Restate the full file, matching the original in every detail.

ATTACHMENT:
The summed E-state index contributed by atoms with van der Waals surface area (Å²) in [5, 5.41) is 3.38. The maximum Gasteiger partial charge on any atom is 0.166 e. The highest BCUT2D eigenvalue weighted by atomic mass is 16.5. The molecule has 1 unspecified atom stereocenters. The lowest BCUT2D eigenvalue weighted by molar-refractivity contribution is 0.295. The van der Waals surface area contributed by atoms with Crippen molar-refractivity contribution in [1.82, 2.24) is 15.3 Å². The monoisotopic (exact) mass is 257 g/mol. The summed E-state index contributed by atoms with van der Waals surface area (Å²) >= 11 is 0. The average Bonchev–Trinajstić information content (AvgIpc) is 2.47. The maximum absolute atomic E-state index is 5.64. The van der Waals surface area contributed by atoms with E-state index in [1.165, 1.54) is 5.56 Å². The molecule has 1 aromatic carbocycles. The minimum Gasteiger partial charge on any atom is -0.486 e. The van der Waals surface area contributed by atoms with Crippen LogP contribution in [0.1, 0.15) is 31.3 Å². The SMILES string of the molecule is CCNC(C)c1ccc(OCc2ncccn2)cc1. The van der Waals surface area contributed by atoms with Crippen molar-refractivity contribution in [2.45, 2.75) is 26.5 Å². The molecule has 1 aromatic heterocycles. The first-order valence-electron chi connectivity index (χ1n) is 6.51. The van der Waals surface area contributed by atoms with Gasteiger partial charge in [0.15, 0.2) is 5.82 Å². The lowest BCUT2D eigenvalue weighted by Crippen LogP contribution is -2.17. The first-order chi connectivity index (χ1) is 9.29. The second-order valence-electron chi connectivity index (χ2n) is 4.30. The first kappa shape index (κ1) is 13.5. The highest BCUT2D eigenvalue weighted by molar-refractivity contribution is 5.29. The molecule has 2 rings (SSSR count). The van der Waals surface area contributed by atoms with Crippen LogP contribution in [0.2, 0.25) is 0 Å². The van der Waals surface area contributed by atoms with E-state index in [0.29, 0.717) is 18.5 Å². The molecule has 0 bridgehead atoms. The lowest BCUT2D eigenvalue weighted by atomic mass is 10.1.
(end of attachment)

The summed E-state index contributed by atoms with van der Waals surface area (Å²) in [5, 5.41) is 3.38. The maximum Gasteiger partial charge on any atom is 0.166 e. The highest BCUT2D eigenvalue weighted by atomic mass is 16.5. The molecule has 1 unspecified atom stereocenters. The lowest BCUT2D eigenvalue weighted by molar-refractivity contribution is 0.295. The van der Waals surface area contributed by atoms with Crippen molar-refractivity contribution in [1.82, 2.24) is 15.3 Å². The monoisotopic (exact) mass is 257 g/mol. The summed E-state index contributed by atoms with van der Waals surface area (Å²) >= 11 is 0. The average Bonchev–Trinajstić information content (AvgIpc) is 2.47. The maximum absolute atomic E-state index is 5.64. The van der Waals surface area contributed by atoms with E-state index in [1.165, 1.54) is 5.56 Å². The molecule has 1 aromatic carbocycles. The minimum Gasteiger partial charge on any atom is -0.486 e. The van der Waals surface area contributed by atoms with Crippen LogP contribution in [0.1, 0.15) is 31.3 Å². The SMILES string of the molecule is CCNC(C)c1ccc(OCc2ncccn2)cc1. The van der Waals surface area contributed by atoms with Crippen molar-refractivity contribution in [2.45, 2.75) is 26.5 Å². The molecule has 1 aromatic heterocycles. The first-order valence-electron chi connectivity index (χ1n) is 6.51. The van der Waals surface area contributed by atoms with Gasteiger partial charge in [0.15, 0.2) is 5.82 Å². The lowest BCUT2D eigenvalue weighted by Crippen LogP contribution is -2.17. The first-order chi connectivity index (χ1) is 9.29. The second-order valence-electron chi connectivity index (χ2n) is 4.30. The first kappa shape index (κ1) is 13.5. The highest BCUT2D eigenvalue weighted by molar-refractivity contribution is 5.29. The molecule has 2 rings (SSSR count). The van der Waals surface area contributed by atoms with Crippen LogP contribution in [0.2, 0.25) is 0 Å². The van der Waals surface area contributed by atoms with E-state index in [0.29, 0.717) is 18.5 Å². The molecule has 0 bridgehead atoms. The lowest BCUT2D eigenvalue weighted by atomic mass is 10.1.